This past weekend, I was fascinated to read Leah Eichler’s story in the Globe and Mail about “Boomerang Employees.”  Having never heard the term, I was interested to learn that it refers to an employee who leaves an organization only to later return to that same organization for a second term of employment, presumably after some form of a gap.  Eichler cited a study published this summer in Personnel Psychology which shows that “boomerang employees,” or workers who return to a company after leaving voluntarily, can comprise approximately 10-20% of an organization’s new hires. While Eichler talked about the advantages and challenges faced in these situations in terms of fit and culture, this got me to thinking about some of the employment law implications of hiring those she refers to as the “comeback kids”.

  1. Reference Checks

Given that the employee is known to the organization, the instinct may be not to do a reference check if looking to hire back a “boomerang” employee. This is one of those cases where your lawyer would no doubt tell you that it’s better to be safe than sorry. In most cases, this will probably be unnecessary, but placing a call to the organization where the employee was working during the gap will ensure that there were no specific reasons why the employee is now back knocking at your door. If they were fired for cause from that organization, you may not be as anxious to have them back.

  1. The Effect of the Gap

When an employee returns to a former employer, a question arises as to whether they join as essentially a new employee for seniority-related purposes or whether their pre-gap service will be counted for these purposes. There are any number of employment-related reasons why this might matter, such as calculating vacation entitlement, waiving benefit entitlement periods, or severance entitlements down the road, to name a few.

It is very important for the employer and the “boomerang” employee to be clear upon re-hiring as to whether or not this prior service will be counted and for this to be clearly reflected in the hiring documents, and ideally an employment contract. When this isn’t addressed, employers are sometimes shocked to learn, say when they try to fire a boomerang employee who has only most recently worked for 2 years, that the employee may actually also be credited with the 12 years of service they had before they left for the purpose of calculating their severance entitlement.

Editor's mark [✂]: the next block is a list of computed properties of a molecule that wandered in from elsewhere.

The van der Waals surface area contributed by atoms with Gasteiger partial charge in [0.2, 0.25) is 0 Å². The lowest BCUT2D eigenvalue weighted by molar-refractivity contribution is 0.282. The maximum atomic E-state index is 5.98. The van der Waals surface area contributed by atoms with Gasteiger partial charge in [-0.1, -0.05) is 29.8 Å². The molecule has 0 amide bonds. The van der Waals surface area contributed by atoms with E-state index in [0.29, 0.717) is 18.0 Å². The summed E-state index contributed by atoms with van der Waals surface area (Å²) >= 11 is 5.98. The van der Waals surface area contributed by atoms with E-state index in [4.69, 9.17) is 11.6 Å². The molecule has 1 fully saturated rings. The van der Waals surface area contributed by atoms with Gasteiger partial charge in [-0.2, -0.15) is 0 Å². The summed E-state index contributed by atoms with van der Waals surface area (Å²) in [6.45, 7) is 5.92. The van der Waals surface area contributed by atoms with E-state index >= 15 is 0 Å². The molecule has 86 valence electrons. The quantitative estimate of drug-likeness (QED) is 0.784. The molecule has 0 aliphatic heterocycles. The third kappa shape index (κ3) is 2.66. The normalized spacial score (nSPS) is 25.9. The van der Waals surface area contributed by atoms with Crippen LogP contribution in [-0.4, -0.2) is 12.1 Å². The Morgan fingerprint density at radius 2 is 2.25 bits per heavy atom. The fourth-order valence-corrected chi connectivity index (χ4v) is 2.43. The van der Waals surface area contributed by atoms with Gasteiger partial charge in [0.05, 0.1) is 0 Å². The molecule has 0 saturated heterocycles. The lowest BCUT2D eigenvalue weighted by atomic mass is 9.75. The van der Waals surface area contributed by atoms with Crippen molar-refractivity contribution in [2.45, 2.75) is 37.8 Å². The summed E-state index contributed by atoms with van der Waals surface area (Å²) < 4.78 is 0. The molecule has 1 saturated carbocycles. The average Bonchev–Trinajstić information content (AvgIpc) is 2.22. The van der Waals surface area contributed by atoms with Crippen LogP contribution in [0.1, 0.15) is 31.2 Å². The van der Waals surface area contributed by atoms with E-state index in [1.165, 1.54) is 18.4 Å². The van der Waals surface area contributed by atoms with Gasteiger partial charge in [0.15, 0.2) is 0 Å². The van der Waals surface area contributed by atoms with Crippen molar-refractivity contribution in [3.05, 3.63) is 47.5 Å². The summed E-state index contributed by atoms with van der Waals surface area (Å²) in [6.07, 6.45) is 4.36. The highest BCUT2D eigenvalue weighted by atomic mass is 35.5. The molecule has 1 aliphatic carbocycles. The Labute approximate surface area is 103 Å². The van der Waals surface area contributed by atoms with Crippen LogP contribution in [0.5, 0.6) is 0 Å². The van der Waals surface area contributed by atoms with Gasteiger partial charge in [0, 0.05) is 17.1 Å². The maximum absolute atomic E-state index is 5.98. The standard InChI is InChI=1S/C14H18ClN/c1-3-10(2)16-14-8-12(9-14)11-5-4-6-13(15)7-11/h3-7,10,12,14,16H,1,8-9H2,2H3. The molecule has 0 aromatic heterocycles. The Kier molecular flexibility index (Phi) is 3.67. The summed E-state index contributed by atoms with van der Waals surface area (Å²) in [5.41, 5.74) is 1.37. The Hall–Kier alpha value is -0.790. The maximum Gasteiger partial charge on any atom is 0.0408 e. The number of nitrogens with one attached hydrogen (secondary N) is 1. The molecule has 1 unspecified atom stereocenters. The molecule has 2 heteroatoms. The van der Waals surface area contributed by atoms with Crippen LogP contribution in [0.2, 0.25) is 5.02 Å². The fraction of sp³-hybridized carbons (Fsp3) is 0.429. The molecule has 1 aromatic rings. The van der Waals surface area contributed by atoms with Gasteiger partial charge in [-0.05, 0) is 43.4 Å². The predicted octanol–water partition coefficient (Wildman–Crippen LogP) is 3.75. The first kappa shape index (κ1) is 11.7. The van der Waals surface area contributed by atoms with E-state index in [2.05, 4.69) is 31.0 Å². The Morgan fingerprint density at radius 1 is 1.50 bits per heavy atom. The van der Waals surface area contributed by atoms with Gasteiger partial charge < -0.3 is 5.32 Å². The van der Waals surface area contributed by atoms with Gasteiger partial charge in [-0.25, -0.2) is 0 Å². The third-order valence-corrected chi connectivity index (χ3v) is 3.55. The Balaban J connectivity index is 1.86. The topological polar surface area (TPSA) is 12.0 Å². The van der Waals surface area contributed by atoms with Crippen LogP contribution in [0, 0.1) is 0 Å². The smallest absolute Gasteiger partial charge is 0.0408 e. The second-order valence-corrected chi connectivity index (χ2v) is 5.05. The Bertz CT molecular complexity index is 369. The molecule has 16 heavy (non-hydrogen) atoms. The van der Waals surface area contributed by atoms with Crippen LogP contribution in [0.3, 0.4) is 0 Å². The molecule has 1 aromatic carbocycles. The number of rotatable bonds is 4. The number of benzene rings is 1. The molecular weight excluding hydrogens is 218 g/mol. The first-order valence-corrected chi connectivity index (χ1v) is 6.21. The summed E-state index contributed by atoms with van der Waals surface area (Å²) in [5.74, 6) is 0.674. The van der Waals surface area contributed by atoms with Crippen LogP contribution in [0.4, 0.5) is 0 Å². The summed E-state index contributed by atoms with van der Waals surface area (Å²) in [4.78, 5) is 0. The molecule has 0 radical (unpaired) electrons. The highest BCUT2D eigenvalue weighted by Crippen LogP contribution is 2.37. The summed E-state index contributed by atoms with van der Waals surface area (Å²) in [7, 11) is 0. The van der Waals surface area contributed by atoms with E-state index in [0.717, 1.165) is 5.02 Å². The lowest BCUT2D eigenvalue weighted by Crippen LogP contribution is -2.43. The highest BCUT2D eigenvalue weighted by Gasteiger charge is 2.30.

1. Probationary periods

When re-hiring a boomerang employee, everyone often assumes that a probationary period is not necessary and they will typically be waived. Again, this may be a “knee-jerk” reaction and we recommend instead considering whether there is anything in the new relationship which would benefit from a “trial period”. Even though the returning employee may not be new to the organization, if they will be working in a different role or with different people, you still may wish to benefit from a period of probation. We have tended to find that employees who are confident that they will pass a probationary period usually do not object to having one.

  1. Consider Restrictive Covenants and Intellectual Property Implications

Re-hiring an employee can get particularly “muddy” when they work with clients or with intellectual property. Again, the natural tendency may be to simply take back the employee and have them resume work on their previous projects or with their previous clients. However, depending on what work they did during the gap, and even more importantly, what agreements they may have signed either when starting work for the gap employer or when they left, there may now be certain restrictions on their ability to do this same work. Before employing them, you will want to be sure to explore all possible restrictions and contractual obligations they may have.

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As Eichler notes in her article, there are many benefits of re-hiring an employee who is known to the organization. However, instead of jumping right back into the relationship, it is worth taking a little time to consider a new path forward and what protections might be put in place to govern that new relationship. All of these can be captured in a written contract and the certainty often benefits both parties.